Sunday, April 5, 2015
The Rev. Kealahou C. Alika
If it hasn’t already happened to most of us, somewhere along in our lives it does happen. A friend or a family member who has just seen a movie or read a book or watched a play would say in his or her excitement, “You won’t believe how it ended!” and then proceed to tell us about the crucial elements to the conclusion of the movie, book or play.
No spoiler alert.
No opportunity to say, “No, no, no! Don’t tell me. I want to see the movie myself.” Or, “I want to read the book myself.” Or, “I want to watch the play myself.”
Over the course of two thousand years the story of Easter has been told over and over again. While it is true that the story must to be told to each succeeding generation, it is also true that most of us are here this morning know how the story ends. [The photo is from this morning's Easter sunrise service, taken by Ellen Caringer, as the doves were released.]
But what if we didn’t know – the ending? What if we had been there when Judas betrayed Jesus with a kiss? What if we had been there when the disciples deserted him and fled?
What if we were at the trial in Jerusalem when Jesus was brought before the high priest, chief priests, elders and scribes of the Council and charged with blasphemy and condemned to death? What if we were sitting with Peter in the courtyard when he denied ever knowing Jesus and wept? What if we were there when they spat on him and twisted some thorns into a crown and placed it upon his head?
What if we were there when led him out to the hill where he was to be executed? What if we were there at the cross watching from a distance with Mary Magdalene, Mary and Salome and the other women who had come with Jesus to Jerusalem? What if we were there?
Who among us who condemn Peter for his denial? Who among us would condemn the women for saying nothing after they had returned from the empty tomb filled with terror and fear?
If you are an avid student of the Bible you know scholars point out most ancient authorities bring our reading from The Gospel According to Mark to a short ending at verse 8. But others continue with the addition of verses 9-20.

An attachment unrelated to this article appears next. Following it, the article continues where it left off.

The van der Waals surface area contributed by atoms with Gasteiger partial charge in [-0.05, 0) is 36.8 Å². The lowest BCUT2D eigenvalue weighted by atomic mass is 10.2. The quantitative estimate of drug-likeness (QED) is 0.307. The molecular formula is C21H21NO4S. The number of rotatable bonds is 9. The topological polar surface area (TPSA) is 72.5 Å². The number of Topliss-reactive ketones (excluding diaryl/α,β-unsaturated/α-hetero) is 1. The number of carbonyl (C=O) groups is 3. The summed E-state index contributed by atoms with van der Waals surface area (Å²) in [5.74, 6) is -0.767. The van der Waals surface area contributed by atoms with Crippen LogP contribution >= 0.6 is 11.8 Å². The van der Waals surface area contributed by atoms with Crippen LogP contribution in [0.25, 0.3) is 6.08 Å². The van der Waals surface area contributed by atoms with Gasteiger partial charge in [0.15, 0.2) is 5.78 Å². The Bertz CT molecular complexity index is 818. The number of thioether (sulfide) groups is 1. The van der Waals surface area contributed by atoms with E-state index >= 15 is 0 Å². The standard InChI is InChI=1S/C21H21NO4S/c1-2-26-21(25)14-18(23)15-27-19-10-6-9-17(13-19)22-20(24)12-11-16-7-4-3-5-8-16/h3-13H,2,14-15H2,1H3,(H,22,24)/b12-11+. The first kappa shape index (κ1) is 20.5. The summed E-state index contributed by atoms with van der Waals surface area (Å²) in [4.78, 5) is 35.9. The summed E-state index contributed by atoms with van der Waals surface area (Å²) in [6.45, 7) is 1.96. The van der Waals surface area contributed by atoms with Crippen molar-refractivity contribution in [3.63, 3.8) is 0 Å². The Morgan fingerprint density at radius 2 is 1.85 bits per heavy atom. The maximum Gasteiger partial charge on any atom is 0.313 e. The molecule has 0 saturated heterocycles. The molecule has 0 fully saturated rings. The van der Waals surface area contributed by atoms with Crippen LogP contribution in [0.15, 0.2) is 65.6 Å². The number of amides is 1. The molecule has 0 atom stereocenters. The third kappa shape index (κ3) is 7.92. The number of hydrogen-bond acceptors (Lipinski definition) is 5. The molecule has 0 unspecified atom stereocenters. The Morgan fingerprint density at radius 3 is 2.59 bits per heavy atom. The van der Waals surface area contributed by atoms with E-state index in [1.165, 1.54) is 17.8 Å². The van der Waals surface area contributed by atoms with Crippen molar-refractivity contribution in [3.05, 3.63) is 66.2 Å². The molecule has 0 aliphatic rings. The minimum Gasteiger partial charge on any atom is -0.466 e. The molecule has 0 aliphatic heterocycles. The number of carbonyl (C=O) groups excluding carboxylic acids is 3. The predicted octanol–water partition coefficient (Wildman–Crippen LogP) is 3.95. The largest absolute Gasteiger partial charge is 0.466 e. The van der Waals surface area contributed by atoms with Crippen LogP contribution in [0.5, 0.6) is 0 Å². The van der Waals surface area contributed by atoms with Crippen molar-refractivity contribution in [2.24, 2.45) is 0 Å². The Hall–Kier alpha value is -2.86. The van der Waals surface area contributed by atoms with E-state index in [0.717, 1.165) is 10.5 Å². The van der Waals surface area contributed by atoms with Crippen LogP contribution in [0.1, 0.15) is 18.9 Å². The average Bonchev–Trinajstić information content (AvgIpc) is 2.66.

I have sometimes imagined what it would have been like if Mark had the technology to interview and record those who were at the trial, in the street, at the cross or at the empty tomb. I imagine Mark would have elicited the following response from Mary Magdalene had he been able to ask her, “Did you know Jesus?”
“I loved Jesus. I would always love him. None of the lies they said about him could ever detract from what I saw in him.
Just looking in his eyes, you knew that you were loved, that you were blessed by God, that you were someone. Jesus brought such hope to so many. Surely that could not have died with the broken body on the cross.” “ʻThey cannot hurt Jesus anymore,’” I thought. “The pain is gone.”
“We watched Joseph of Arimathea tell the soldiers to be careful as they took Jesus’ body down from the cross. They made some sarcastic comment, but Joseph scolded them. And Joseph himself took a linen cloth, and wrapped Jesus’ body in it, so gently. Joseph as caring for Jesus as if Jesus were his own child.”
“We knew that we would go home and gather spices and perfumed oils, then come back to anoint the body. It would give me a chance to care for the one I loved one last time and to say goodbye. But we would have to wait – the Sabbath was coming. And in that long, lifeless day I waited and wondered . . . what if?
What if Jesus had done things differently? What if things had ended differently? Why did it have to end this way?”
Later Mary Magdalene would remember what the others would remember about what Jesus said, “Destroy this temple, [destroy my body] and in three days I will raise it up” (John 2:19-22). Although terrified and afraid, she went out and told those who were weeping and mourning, “I have seen him and he is alive!”
There is no spoiler alert this Easter Sunday morning. We know the ending of the story.
But we also know it is more important to remember the entire story - from beginning to end. In many ways if we were there in the beginning of the week, we would have felt the anguish and terror of the disciples, the fear and anger of the religious leaders, the despair and sorrow of the women, and Jesus’ own pain and suffering.
Amid all of the turmoil that was to come Jesus said, “Do not let your hearts be troubled. Believe in God, believe also in me” (John 14:1). “I will not leave you orphaned; I am coming to you. In a little while the world will no longer see me, but you will see me; because I live, you also will live.” (John 14:18-19)
"Peace I leave with you; my peace I give to you. I do not give to you as the world gives. Do not let your hearts be troubled, and do not let them be afraid. You heard me say to say to you, ‘I am going away, and I am coming to you.’” (John 14:27-28) “I have said these things to you so that my joy may be in you, and that your joy may be complete.” (John 14:11)
We know the ending of the story. But for Mary Magdalene, Mary, Salome, Peter, the other disciples, the other women, for you and for me – the ending of the Easter story is the beginning of story of Pentecost.
“Go into all the world,” Jesus said, “and proclaim the good news to the whole creation . . . that my joy may be in you, and that your joy may be complete” (Mark16:15; John 14:11). So it is that we go to proclaim that good news for he is our joy.
He is not here. He has risen! He has risen, indeed.